Minimally Invasive Approach(Para-sternum Small Incision)for Aortic Valve Replacement

(Department of Cardiovascular Surgery, Japanese Red Cross Nagoya Daiichi Hospital, Nagoya, Japan)

Genyo Fujii Toshiaki Ito Atsuo Maekawa
Sadanari Sawaki Satoshi Hoshino Yasunari Hayashi
Minimally invasive surgery is associated with a faster postoperative recovery because of reduced postoperative pain and improved respiratory function, especially in elderly patients. We began using a minimally invasive approach(small parasternal incision)for isolated aortic valve replacement(MICS AVR)from January 2011. Between January 2011 and February 2012, 32 patients underwent MICS AVR surgery. The mean age was 73 years(range 57-85 years);69% were women. MICS AVR was performed through a skin incision of 6.5±0.5cm along the third intercostal space. Cardiopulmonary bypass was established through the right femoral artery and vein. The patients were cooled to 28℃, the aorta was crossclamped with a flex clamp, and antegrade cardioplegic solution was given into the aortic root or selectively into the coronary ostia. The aortic valve procedure was performed in a standard fashion. If the distance to the aortic valve was too far, we used surgical instruments for minimally invasive surgery. Conversion to a conventional approach was not necessary in any patient. Mean overall operative time was 250±49 min, cardiopulmonary bypass 140±34min, and crossclamp time 99±22min. Mean ICU stay was 1.2±0.5days and length of hospital stay was 10.3±2.2days. There was no re-operation for bleeding or surgical site infection. MICS AVR was safe and feasible with excellent outcome. The advantages of this procedure include reduced bed rest, decreased postoperative pain, avoidance of deep sternal wound infection, and cosmetically attractive results. We now use the minimally invasive approach whenever possible. We report an early outcome, experience, strategy, and surgical technique.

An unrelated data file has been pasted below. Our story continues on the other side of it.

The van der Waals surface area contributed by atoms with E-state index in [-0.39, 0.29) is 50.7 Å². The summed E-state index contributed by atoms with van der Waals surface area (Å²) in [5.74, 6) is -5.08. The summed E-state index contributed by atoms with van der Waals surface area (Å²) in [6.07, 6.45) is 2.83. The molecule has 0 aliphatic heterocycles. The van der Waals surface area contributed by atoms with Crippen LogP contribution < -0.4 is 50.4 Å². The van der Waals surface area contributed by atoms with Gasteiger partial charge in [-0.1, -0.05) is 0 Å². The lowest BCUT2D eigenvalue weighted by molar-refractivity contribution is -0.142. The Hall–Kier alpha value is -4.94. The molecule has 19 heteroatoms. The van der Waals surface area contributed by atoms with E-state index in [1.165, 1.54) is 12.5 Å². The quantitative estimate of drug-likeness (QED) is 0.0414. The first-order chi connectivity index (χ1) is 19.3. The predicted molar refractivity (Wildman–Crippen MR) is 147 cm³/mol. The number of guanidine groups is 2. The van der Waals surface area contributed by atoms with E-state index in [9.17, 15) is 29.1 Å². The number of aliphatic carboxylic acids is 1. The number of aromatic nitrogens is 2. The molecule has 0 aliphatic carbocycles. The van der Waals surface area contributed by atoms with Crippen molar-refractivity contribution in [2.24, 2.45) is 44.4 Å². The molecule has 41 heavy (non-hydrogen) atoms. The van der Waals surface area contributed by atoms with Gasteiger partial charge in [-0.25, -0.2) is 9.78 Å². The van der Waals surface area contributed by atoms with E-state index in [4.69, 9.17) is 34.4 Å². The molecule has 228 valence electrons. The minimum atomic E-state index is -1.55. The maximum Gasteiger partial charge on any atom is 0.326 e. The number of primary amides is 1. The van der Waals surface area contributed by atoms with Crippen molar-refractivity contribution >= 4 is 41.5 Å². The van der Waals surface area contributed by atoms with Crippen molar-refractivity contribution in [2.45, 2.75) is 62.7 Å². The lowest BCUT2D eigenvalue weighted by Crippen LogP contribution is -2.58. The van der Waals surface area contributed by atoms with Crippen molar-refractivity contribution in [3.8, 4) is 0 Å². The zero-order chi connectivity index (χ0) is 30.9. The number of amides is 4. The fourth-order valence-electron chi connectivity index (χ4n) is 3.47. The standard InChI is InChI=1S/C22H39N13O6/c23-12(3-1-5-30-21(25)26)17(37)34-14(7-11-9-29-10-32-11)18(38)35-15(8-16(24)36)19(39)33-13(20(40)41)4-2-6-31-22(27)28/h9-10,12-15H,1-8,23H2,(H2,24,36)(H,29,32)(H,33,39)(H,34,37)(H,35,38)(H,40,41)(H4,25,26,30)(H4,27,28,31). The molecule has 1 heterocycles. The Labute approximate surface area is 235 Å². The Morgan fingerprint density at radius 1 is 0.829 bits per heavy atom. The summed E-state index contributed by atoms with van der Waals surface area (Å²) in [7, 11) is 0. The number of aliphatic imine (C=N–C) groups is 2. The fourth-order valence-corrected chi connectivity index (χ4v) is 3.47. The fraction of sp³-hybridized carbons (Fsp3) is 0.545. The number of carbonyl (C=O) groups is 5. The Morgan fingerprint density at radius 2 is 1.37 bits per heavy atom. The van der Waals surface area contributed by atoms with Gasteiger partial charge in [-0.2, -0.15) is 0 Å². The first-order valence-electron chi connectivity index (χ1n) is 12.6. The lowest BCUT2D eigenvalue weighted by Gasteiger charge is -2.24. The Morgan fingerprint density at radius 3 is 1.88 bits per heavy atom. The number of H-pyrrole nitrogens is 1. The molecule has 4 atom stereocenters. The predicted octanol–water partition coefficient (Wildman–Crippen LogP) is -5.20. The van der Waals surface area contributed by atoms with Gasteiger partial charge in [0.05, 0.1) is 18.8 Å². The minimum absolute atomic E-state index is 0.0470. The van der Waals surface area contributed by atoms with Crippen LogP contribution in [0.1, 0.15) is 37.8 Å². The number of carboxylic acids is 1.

Jpn. J. Cardiovasc. Surg. 42:11-15(2013)

Keywords:parasternal small incision, minimal invasion, aortic valve replacement, MICS